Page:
Archive for March, 2014

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PB Nighthawks is now open

Monday, March 31st, 2014

Home of the web’s best political conversation

Why not relax, and converse into the night on the day’s events in PB NightHawks.

If you’re looking for a round up of recent political news, then I’m Your Man, if you’re a lurker, why not delurk? Lurking means your on the Edge of Heaven that is posting on PB.

The round up of recent events (click on the links below, and it will bring up the relevant link)

  1. End of the Boris Bounce? New YouGov research for Prospect suggests that Boris Johnson leading the Tory party would do little to improve its electability
  2. The five fault lines that divide Ed Miliband’s Labour party.
  3. Nigel Farage: I am proud to have taken a third of the BNPs support
  4. French Socialists humiliated in local elections. Good news for Ukip, bad news for Labour.
  5. One in five Tory Party members want Scotland to leave the United Kingdom
  6. Scotland is already another country. Westminster’s parade of day-trippers fail to grasp that devolution is not a destination but a process
  7. Why transformational politics is meaningless
  8. Unless Labour addresses burgeoning inequality, it will not reclaim the voters it’s losing to UKIP. Hardly any attempts have been made by the party to reconnect with ‘blue-collar’ voters
  9. Ed Miliband poised to pledge £3,000 reduction in university fees
  10. George Osborne makes commitment ‘to fight for full employment’ in Britain. Chancellor repudiates 1991 declaration by Norman Lamont that unemployment was a price worth paying to bring down inflation
  11. Nigel Farage: Vladimir Putin is the world leader I most admire
  12. Vladimir Putin is an oppressor, an enemy of democracy. And Nigel Farage thinks he’s ‘brilliant’
  13. Farage’s admiration for Putin shouldn’t be dismissed as the musings of a clown. Both leaders trade on the politics of resentment – and Britain’s model of capitalism generates the inequality that creates it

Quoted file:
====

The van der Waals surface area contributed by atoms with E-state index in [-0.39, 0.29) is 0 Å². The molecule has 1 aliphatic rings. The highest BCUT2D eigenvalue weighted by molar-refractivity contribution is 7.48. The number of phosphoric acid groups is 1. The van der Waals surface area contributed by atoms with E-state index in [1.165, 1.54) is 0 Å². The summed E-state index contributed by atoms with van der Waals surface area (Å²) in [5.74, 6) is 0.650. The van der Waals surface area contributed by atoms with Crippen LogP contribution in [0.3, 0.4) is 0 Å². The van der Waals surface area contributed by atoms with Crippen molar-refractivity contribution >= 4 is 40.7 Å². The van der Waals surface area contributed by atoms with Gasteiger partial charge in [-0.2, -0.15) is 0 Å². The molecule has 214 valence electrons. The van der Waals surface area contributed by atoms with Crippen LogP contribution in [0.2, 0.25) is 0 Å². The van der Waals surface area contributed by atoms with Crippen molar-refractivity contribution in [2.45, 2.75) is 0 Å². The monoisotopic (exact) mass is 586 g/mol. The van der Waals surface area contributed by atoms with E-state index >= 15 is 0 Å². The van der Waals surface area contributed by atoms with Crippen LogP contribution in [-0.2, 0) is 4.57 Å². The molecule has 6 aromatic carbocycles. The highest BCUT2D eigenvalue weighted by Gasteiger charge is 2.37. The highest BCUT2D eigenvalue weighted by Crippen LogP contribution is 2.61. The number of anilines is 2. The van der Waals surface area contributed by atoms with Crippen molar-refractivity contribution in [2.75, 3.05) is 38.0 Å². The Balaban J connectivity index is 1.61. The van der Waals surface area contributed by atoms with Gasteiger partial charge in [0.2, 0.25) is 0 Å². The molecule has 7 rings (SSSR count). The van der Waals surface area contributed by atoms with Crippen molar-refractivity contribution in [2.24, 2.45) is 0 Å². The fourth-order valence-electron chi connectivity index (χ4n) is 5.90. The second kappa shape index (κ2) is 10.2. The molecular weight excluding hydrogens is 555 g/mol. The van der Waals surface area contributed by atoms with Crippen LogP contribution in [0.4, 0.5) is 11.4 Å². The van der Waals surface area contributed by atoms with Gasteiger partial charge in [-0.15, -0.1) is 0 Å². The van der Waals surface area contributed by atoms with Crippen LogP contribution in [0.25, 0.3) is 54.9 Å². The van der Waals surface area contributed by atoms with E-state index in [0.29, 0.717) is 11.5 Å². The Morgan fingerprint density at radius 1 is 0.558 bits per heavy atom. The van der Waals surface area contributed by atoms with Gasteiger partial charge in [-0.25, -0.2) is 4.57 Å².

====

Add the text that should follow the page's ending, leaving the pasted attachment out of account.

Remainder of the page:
14. Britain should ‘get used’ to more flooding and storms. British academic, speaking at launch of IPCC climate change report, warns that UK should brace itself for an increase in ‘climate change refugees’ 
  15. The state is the worst wicked stepmother of all
  16. Stop scapegoating SPADS – they strengthen our democracy, By supporting the elected Government’s mandate, special advisers are serving the voters, writes a former SPAD.
  17. ‘Other Labour MPs shun me because I DON’T have a regional accent’, says one of Miliband’s rising stars

  18. Hull Council ‘printing its own money’ by paying digital cash for voluntary work. Hull City Council is “printing its own money” by creating a Bitcoin-like digital currency called HullCoin which it will use to pay people for carrying out voluntary work, tax-free and without loss of benefits 
  19. A woman has sued her lawyers on the grounds that they failed to advise her that getting divorced would mean ending her marriage
  20. Tomorrow is the 696th anniversary of the capture of Berwick-upon-Tweed by the Scots from the English.
  21. Michael Gove performs the ‘Wham Rap!’
  22. The most stunning piece of Rugby you will see ever happened at the Sevens this weekend.
  23. To coincide with the release of the latest Muppets movies, check out these hysterical Muppet bloopers.

TSE



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The Ashcroft polling that could most worry the Tories

Monday, March 31st, 2014

There’s a big expectation that by the time we get to GE2015 many of those ex-CON voters now saying UKIP will, when push comes to shove, return to the blue fold.